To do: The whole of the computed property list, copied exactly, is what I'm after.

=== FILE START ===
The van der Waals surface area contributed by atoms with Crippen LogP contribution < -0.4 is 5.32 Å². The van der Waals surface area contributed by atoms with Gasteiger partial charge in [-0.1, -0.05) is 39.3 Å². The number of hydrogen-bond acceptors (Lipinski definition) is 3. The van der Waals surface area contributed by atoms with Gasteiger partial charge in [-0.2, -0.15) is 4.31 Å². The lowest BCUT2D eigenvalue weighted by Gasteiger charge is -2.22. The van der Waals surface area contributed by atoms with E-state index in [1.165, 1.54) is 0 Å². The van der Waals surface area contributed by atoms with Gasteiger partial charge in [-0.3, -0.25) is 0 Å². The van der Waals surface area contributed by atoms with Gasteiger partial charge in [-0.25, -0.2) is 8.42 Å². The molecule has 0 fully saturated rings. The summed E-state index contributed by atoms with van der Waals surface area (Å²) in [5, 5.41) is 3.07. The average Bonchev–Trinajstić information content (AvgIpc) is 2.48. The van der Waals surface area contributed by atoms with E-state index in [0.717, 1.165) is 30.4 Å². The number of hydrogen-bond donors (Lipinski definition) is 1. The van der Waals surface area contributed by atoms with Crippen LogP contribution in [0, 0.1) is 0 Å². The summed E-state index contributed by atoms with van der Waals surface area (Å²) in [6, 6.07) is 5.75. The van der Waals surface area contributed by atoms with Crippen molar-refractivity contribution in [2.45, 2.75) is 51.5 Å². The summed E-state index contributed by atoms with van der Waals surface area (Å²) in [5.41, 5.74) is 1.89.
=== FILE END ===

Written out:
The van der Waals surface area contributed by atoms with Crippen LogP contribution < -0.4 is 5.32 Å². The van der Waals surface area contributed by atoms with Gasteiger partial charge in [-0.1, -0.05) is 39.3 Å². The number of hydrogen-bond acceptors (Lipinski definition) is 3. The van der Waals surface area contributed by atoms with Gasteiger partial charge in [-0.2, -0.15) is 4.31 Å². The lowest BCUT2D eigenvalue weighted by Gasteiger charge is -2.22. The van der Waals surface area contributed by atoms with E-state index in [1.165, 1.54) is 0 Å². The van der Waals surface area contributed by atoms with Gasteiger partial charge in [-0.3, -0.25) is 0 Å². The van der Waals surface area contributed by atoms with Gasteiger partial charge in [-0.25, -0.2) is 8.42 Å². The molecule has 0 fully saturated rings. The summed E-state index contributed by atoms with van der Waals surface area (Å²) in [5, 5.41) is 3.07. The average Bonchev–Trinajstić information content (AvgIpc) is 2.48. The van der Waals surface area contributed by atoms with E-state index in [0.717, 1.165) is 30.4 Å². The number of hydrogen-bond donors (Lipinski definition) is 1. The van der Waals surface area contributed by atoms with Crippen LogP contribution in [0, 0.1) is 0 Å². The summed E-state index contributed by atoms with van der Waals surface area (Å²) in [6, 6.07) is 5.75. The van der Waals surface area contributed by atoms with Crippen molar-refractivity contribution in [2.45, 2.75) is 51.5 Å². The summed E-state index contributed by atoms with van der Waals surface area (Å²) in [5.41, 5.74) is 1.89.